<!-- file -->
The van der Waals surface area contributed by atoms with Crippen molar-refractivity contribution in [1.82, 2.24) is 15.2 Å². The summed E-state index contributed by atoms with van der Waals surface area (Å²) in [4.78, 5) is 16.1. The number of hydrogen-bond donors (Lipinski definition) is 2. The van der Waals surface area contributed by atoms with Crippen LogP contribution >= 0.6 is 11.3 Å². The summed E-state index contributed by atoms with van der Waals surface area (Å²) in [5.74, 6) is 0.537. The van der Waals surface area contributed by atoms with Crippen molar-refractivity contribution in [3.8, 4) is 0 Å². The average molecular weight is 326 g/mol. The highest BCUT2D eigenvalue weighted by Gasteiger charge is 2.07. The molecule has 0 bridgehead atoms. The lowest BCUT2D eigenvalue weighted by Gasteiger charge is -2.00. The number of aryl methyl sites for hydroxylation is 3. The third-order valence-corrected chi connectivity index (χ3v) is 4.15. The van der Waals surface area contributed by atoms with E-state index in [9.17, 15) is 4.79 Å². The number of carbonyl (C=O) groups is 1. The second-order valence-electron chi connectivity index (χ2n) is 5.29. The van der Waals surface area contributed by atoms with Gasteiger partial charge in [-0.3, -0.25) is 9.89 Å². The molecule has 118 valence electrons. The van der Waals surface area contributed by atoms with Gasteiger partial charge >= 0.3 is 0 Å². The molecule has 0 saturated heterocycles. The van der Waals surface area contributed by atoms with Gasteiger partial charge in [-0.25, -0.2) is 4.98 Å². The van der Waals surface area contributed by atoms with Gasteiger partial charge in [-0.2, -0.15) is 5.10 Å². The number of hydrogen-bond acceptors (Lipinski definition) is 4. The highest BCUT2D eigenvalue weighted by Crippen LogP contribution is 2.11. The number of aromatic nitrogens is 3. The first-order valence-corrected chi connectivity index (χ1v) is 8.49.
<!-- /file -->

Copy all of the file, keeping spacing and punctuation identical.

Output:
The van der Waals surface area contributed by atoms with Crippen molar-refractivity contribution in [1.82, 2.24) is 15.2 Å². The summed E-state index contributed by atoms with van der Waals surface area (Å²) in [4.78, 5) is 16.1. The number of hydrogen-bond donors (Lipinski definition) is 2. The van der Waals surface area contributed by atoms with Crippen LogP contribution >= 0.6 is 11.3 Å². The summed E-state index contributed by atoms with van der Waals surface area (Å²) in [5.74, 6) is 0.537. The van der Waals surface area contributed by atoms with Crippen molar-refractivity contribution in [3.8, 4) is 0 Å². The average molecular weight is 326 g/mol. The highest BCUT2D eigenvalue weighted by Gasteiger charge is 2.07. The molecule has 0 bridgehead atoms. The lowest BCUT2D eigenvalue weighted by Gasteiger charge is -2.00. The number of aryl methyl sites for hydroxylation is 3. The third-order valence-corrected chi connectivity index (χ3v) is 4.15. The van der Waals surface area contributed by atoms with E-state index in [9.17, 15) is 4.79 Å². The number of carbonyl (C=O) groups is 1. The second-order valence-electron chi connectivity index (χ2n) is 5.29. The van der Waals surface area contributed by atoms with Gasteiger partial charge in [-0.3, -0.25) is 9.89 Å². The molecule has 118 valence electrons. The van der Waals surface area contributed by atoms with Gasteiger partial charge >= 0.3 is 0 Å². The molecule has 0 saturated heterocycles. The van der Waals surface area contributed by atoms with Gasteiger partial charge in [-0.25, -0.2) is 4.98 Å². The van der Waals surface area contributed by atoms with Gasteiger partial charge in [-0.2, -0.15) is 5.10 Å². The number of hydrogen-bond acceptors (Lipinski definition) is 4. The highest BCUT2D eigenvalue weighted by Crippen LogP contribution is 2.11. The number of aromatic nitrogens is 3. The first-order valence-corrected chi connectivity index (χ1v) is 8.49.